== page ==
Our American Girl Club has been studying Felicity. And one of the moms in our group read about learning history in a cemetery. Another one of our homeschool friends (also in the group) is a member of the Historical Society in the Sylvania Area. So she took us through one of the oldest cemetery's in the area to teach us how to read headstone markers.
This is a very unique marker. Each side featured a family member's name and dates.
These help workers to find rows and certain plots. You will notice them throughout most cemeteries.
She taught us about epitaph engravings. Those are the sayings that are added to grave markers as a remembrance in most cases of the people that are buried in those plots.
This one was Gone, but not forgotten.
This epitaph is She was a friend to the poor and the orphan.
This is one of the older stones we saw. It was 1851. This cemetery was originally opened in 1856. But was used for a cemetery for many years before that.
You can see the aging on this stone. This marker is most likely marble, which was very popular during the 1830s - 1850s. And it is prone to staining and wear from the elements. This would be a grave marker that you would not want to do a rubbing of. These markers are very fragile and if you are interested in doing grave rubbings, please be sure to research the proper type of stones to use. You can google cemetery grave stone rubbings and get many sites to research.
This sassafras tree is the oldest known in the state of Ohio.
This stone featured a lily, which signifies peace.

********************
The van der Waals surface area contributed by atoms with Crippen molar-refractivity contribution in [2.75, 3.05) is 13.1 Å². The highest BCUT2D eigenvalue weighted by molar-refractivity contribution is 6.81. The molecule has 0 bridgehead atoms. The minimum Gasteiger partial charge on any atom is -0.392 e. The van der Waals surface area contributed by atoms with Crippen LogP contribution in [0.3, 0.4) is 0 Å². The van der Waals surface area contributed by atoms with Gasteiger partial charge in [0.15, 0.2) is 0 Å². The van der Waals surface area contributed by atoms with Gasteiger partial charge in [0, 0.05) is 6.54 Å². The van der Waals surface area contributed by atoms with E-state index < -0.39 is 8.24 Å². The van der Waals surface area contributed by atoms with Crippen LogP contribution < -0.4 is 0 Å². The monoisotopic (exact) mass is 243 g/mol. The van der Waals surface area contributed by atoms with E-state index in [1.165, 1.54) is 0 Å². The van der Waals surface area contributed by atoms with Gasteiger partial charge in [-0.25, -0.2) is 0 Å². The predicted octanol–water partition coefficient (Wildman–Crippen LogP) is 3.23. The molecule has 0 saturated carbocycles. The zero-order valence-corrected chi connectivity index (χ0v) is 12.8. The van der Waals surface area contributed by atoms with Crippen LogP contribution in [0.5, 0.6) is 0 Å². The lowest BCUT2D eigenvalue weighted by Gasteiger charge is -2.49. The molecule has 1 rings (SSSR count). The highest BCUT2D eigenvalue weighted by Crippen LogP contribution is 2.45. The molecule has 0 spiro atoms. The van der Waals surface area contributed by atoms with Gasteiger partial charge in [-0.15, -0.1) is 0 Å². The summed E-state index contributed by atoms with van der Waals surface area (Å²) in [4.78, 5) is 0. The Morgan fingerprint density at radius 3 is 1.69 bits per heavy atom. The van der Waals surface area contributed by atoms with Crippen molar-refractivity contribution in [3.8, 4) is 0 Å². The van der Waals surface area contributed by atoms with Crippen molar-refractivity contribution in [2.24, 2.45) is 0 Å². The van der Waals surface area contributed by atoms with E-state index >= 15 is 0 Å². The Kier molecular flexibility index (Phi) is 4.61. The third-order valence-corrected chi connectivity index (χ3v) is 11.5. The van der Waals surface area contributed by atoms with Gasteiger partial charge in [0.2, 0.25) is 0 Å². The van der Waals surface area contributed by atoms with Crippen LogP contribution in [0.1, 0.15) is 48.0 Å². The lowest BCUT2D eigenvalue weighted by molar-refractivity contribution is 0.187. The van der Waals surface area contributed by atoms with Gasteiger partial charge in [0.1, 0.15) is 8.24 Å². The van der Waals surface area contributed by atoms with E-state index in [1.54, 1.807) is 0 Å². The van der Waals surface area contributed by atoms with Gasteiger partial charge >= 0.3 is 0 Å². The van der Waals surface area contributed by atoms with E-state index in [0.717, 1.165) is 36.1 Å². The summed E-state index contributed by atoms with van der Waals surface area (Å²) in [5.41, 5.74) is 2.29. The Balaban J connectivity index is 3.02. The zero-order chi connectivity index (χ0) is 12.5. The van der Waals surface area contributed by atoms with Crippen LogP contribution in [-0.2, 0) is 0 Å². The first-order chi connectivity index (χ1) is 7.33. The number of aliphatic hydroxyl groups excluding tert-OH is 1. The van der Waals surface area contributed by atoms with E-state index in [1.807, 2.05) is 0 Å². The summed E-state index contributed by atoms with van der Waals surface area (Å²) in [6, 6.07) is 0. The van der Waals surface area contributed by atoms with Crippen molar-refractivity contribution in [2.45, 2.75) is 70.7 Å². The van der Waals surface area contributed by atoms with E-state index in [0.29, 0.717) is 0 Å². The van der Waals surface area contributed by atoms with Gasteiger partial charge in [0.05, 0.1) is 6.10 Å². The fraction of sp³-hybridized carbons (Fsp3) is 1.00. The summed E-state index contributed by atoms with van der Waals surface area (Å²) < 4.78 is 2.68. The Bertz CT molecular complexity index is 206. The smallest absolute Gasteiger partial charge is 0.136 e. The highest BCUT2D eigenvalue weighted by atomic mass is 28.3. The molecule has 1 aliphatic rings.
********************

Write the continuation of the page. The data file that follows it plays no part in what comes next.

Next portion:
This stone features ivy.
The girls had fun together.
Many years ago, the ages were included on stones. You can see the wear on this stone also. The orange mossy type material can actually damage the stone if removed improperly. So careful cleaning of relatives stones requires research so that further damage is not done.
It was a very interesting field trip and I learned lots of things. I always thought that the Potter's field section of a cemetery was for those who could not afford burial. But originally it was meant for criminals or those unknown. I am quoting Trini here...."Since it's a very old term it is hard to discern what it was originally intended for but that's where the unwanted, unidentified, etc. ended up. It also seemed to be the place where criminals and those who took their own life were buried as it seemed inappropriate to some people to bury them among the others in a religious cemetery. My intent was to point that out that it was just not the poor, but also those discriminated against even in death... being deemed not worthy to be buried with others."
Thank you Trini for all the wonderful information (and the extra help)!!!
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